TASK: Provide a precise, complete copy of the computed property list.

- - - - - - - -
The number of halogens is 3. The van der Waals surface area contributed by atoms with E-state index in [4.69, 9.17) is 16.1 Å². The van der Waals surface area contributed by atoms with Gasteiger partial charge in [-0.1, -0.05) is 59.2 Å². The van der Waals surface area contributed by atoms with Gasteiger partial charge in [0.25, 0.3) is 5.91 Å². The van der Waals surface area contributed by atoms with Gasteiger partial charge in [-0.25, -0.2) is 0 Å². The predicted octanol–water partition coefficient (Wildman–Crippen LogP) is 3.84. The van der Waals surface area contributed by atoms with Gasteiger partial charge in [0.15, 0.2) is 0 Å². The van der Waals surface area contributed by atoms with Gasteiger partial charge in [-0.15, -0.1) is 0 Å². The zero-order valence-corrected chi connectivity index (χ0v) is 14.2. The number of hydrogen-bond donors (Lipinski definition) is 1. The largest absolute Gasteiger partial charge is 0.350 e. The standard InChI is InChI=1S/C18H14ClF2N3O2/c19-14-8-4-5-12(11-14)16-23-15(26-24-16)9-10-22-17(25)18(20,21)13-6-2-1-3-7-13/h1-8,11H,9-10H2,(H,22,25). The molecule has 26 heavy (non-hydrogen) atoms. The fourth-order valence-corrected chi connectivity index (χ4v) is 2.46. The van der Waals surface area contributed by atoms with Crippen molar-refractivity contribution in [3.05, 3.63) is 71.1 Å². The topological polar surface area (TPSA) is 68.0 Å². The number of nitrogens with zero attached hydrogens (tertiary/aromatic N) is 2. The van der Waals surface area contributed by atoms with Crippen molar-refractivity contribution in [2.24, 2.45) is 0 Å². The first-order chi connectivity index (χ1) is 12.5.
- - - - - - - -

The number of halogens is 3. The van der Waals surface area contributed by atoms with E-state index in [4.69, 9.17) is 16.1 Å². The van der Waals surface area contributed by atoms with Gasteiger partial charge in [-0.1, -0.05) is 59.2 Å². The van der Waals surface area contributed by atoms with Gasteiger partial charge in [0.25, 0.3) is 5.91 Å². The van der Waals surface area contributed by atoms with Gasteiger partial charge in [-0.25, -0.2) is 0 Å². The predicted octanol–water partition coefficient (Wildman–Crippen LogP) is 3.84. The van der Waals surface area contributed by atoms with Gasteiger partial charge in [0.15, 0.2) is 0 Å². The van der Waals surface area contributed by atoms with Gasteiger partial charge in [-0.15, -0.1) is 0 Å². The zero-order valence-corrected chi connectivity index (χ0v) is 14.2. The number of hydrogen-bond donors (Lipinski definition) is 1. The largest absolute Gasteiger partial charge is 0.350 e. The standard InChI is InChI=1S/C18H14ClF2N3O2/c19-14-8-4-5-12(11-14)16-23-15(26-24-16)9-10-22-17(25)18(20,21)13-6-2-1-3-7-13/h1-8,11H,9-10H2,(H,22,25). The molecule has 26 heavy (non-hydrogen) atoms. The fourth-order valence-corrected chi connectivity index (χ4v) is 2.46. The van der Waals surface area contributed by atoms with Crippen molar-refractivity contribution in [3.05, 3.63) is 71.1 Å². The topological polar surface area (TPSA) is 68.0 Å². The number of nitrogens with zero attached hydrogens (tertiary/aromatic N) is 2. The van der Waals surface area contributed by atoms with Crippen molar-refractivity contribution in [2.24, 2.45) is 0 Å². The first-order chi connectivity index (χ1) is 12.5.